Tuesday, June 4, 2013

Atari Force Month: Issue #3 Review

I'm finally warming to Pakrat. Giving him an asshole, possibly fascist brother and equally oppressive family history makes his whole persona, if not any more pleasant, at least empathetic. He's pushing back against all that honor and responsibility talk, rejecting the idea of morality or duty in favor of self-centered avarice. Meeting his brother, Rident, and seeing how humorless and immovable he is, it becomes much easier to understand the impulse to run from it, to rebel as extremely as possible. Also, next to Rident, Pakrat is a barrel of laughs. His immaturity is less grating when bounced off of his brother's excessive seriousness, and I was actually cheering for him when he got away. It was a bit tiresome to have the final solution to his problems be, once again, to get cornered. At least Rident tried to prevent it. Somebody needs to.

Also, Pakrat being cornered this issue was given more space to breath, visually, which helps a lot. In the past, his rages have been somewhat glossed over, but here there is a sizable image of Pakrat charging, teeth barred and claws first. It makes him believably ferocious for the first time. And after that, there are a several other panels of the aftermath, of Pakrat tearing through Rident and his allies. It's the most action the character has seen, and the heaviest action of the issue, something that José Luis García-López has been doing extremely well all along.
Anyway, that plotline was my favorite. On top of the action it had the best humor, and it made me like a character I wasn't fond of prior. Rident is the perfect foil for Pakrat, and also now that Pakrat is on New Earth he's closer to being at all connected to anyone else in the book. So we're finally getting somewhere with that character, which is good, since he's on the cover.

Pakrat's story is truly only the B-plot of the issue, though. The real narrative core revolves around Dart and Blackjak's attempt to leave Roc's World and return to her home on New Earth. Their efforts are thwarted before they begin when Kargg, lackey to the mysterious main villain, pays spaceship dealer Lio off to sell them a faulty ship. Lio, by the way, is the greatest character this series has yet introduced, and as far as I can recall he never comes back. But that's fine, this is the perfect dose. He's almost human in his appearance, but so exaggerated in certain features and understated in others that he ends up also looking quite alien, somehow. And his huge, creepy grin matches his disturbingly cheery personality. "Lovely, lovely." It makes me shudder as I laugh. I've praised García-López's character work a lot, but this is the cream of the crop.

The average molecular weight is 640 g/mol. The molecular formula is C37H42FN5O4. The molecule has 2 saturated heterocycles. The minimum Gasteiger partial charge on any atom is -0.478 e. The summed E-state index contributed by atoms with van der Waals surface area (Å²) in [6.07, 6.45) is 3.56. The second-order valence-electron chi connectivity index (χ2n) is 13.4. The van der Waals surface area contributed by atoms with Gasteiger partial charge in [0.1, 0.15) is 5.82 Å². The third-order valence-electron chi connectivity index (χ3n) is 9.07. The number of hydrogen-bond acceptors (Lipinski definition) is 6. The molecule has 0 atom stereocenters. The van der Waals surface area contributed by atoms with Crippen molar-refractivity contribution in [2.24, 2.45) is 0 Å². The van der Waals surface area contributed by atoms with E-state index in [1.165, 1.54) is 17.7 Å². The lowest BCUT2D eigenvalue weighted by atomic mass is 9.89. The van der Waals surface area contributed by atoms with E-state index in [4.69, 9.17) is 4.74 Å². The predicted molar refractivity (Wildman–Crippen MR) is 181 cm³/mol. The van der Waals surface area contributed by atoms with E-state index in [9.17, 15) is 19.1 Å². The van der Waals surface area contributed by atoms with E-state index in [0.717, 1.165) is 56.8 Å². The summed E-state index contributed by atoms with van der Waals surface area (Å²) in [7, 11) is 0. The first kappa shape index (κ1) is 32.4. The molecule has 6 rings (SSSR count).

Lio's an ass, though, and sells Dart and Blackjak a vessel that is guaranteed to break down before they get where they want to go. While they stop to repair the ship, they're attacked by their shadowy enemy, and get away only because of another of Dart's visions. Right away, though, they realize their retreat has trapped them in orbit around a binary star system, and with their ship damaged, there is no way for them to break free. It's a gripping, powerful moment, watching these up-to-now fearless characters be awe-struck at their own impending deaths, but it's nothing compared to what follows. Blackjak takes a shot at fixing the ship one last time, hoping to give them the boost they need to escape. And it works, but the consequence is that the ship blasts him when it starts up again, launching Blackjak into the heart of the star from which he was trying to break away. Dart is powerless to do anything but watch him shrink away from her until he goes up in a final, distant flare. It's a well-structured, tightly-drawn scene that hits hard. Though something like this was foreshadowed in the debut, there was no reason to expect it to happen so soon or suddenly. And it speaks to the strong work Gerry Conway does with both characters up to this point that Blackjak's death and the pain of Dart's loss can each be so effective.
The story of Dart and Blackjak's tragic trip, from Roc's World to his demise, takes up something like half of the issue, including the very first scene (Dart wants to leave because of another premonition she has) and the final one (Blackjak dies). Between that and Pakrat's arrest and escape, this issue already fixes a lot of the problems in Atari Force #2. Where that was spinning its wheels, stuck repeating the character sketches of the debut, this instead leaps dramatically forward for much of the cast. Pakrat's world expands greatly; Dart's gets half as big. And then there's Morphea and the Egg baby*.